GM Vs Ford – Why Did Warren Buffett Buy 10 Million Shares of $GM?

General Motors and Ford Motor shares tend to trade in tandem, even though we all know GM is the basket case that needed a federal bailout, while Ford sailed through the economic crisis without any taxpayer assistance.

Lately, though, investors seem to be showing more faith in GM. So far this year, GM shares are up 20 percent, while Ford’s are down 8 percent. The market capitalization for both companies is around $38 billion.

No doubt GM’s stock has been bolstered by the public endorsement of two well-known value investors, Warren Buffett and David Einhorn.

Buffett’s Berkshire Hathaway disclosed in May it had purchased 10 million shares of GM. Then, last week, Einhorn cited GM’s upside potential in an address to the Value Investing Congress in New York. His Greenlight Capital owns 17.4 million shares, or about 1.1 percent of GM. (The U.S. Treasury, by comparison, owns 500 million shares, or about 26 percent.)

Both stocks are undervalued, with price-to-earnings ratios of around 8, vs. 12 for the overall industry. But aside from the Buffet Bump, GM stock has pulled ahead of Ford for other reasons. Investors have pretty much “baked in” all the bad news they know about GM. Its European business is a disaster; its engineering costs are still too high, and it’s got a pension cloud hanging over its head. There aren’t a lot of surprises there.

In the case of Ford, however, investors enamored by its up-by-the-bootstraps survival in 2009 and 2010 are beginning to notice some of the warts.

It, too, has an ugly mess in Europe, but the company’s warning in July of a $1 billion loss there took many investors by surprise. It lost money in Asia and Africa in the second quarter. And Ford is spending like a drunken sailor in China to try to catch up with rivals including GM, Volkswagen and Hyundai, which have a big market share lead there.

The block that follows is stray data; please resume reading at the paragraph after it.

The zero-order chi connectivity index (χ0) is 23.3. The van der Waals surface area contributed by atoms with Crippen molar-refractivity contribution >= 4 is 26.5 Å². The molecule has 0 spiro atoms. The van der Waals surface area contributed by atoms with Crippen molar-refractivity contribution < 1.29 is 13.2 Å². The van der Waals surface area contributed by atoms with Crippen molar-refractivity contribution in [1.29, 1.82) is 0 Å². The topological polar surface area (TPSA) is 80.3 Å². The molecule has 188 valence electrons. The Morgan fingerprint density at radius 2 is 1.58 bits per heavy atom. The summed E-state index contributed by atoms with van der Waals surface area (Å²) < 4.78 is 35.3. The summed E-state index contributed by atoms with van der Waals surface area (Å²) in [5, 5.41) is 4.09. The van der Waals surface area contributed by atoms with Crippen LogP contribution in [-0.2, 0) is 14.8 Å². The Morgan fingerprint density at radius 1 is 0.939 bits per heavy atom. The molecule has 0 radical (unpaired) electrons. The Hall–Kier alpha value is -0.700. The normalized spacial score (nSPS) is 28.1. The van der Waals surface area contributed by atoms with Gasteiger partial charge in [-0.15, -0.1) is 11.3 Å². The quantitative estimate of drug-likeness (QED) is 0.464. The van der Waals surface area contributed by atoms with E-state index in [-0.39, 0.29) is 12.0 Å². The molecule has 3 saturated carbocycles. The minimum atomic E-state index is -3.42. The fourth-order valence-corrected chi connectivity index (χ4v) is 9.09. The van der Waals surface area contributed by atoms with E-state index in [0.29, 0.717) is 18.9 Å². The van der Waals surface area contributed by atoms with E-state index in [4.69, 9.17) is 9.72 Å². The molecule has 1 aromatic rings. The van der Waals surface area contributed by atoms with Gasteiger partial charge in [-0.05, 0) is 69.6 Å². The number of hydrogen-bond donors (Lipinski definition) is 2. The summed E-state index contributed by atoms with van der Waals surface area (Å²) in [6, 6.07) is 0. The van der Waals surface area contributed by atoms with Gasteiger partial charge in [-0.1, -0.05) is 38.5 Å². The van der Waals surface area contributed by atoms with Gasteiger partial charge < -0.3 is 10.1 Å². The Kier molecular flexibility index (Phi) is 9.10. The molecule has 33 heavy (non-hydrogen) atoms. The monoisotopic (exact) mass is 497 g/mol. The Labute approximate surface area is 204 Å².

Ford plans to introduce 15 new models in China by 2015, and is building five new manufacturing facilities and bringing its Lincoln luxury brand there in 2014. Ford needs to become a major player in China, for sure, but the billions it is spending now will limit near-term corporate profits. In July, the company said its 2012 pre-tax profit will be lower than the $6.2 billion it earned in 2011. Third-quarter results will be announced in late October.

Strong profits in North America are carrying the company right now, but even here there are some worries. In the U.S., Ford has been losing market share, down 1.3 percentage points so far this year, to 15.5 percent, according to market researchers AutoData. Market share numbers can be distorted, however, by seasonal sales to corporate and government fleets. Most carmakers point to retail sales at dealerships as the best measure of market trends. If you strip out Ford’s sizable (and profitable) fleet sales, its retail market share is 12.8 percent year-to-date, down almost a full point since the same time last year. Like other carmakers, Ford is giving back some of the market share gained in 2011 when Japanese carmakers were hobbled by the earthquake and tsunami. GM’s retail share is down 2 points year to date, for instance.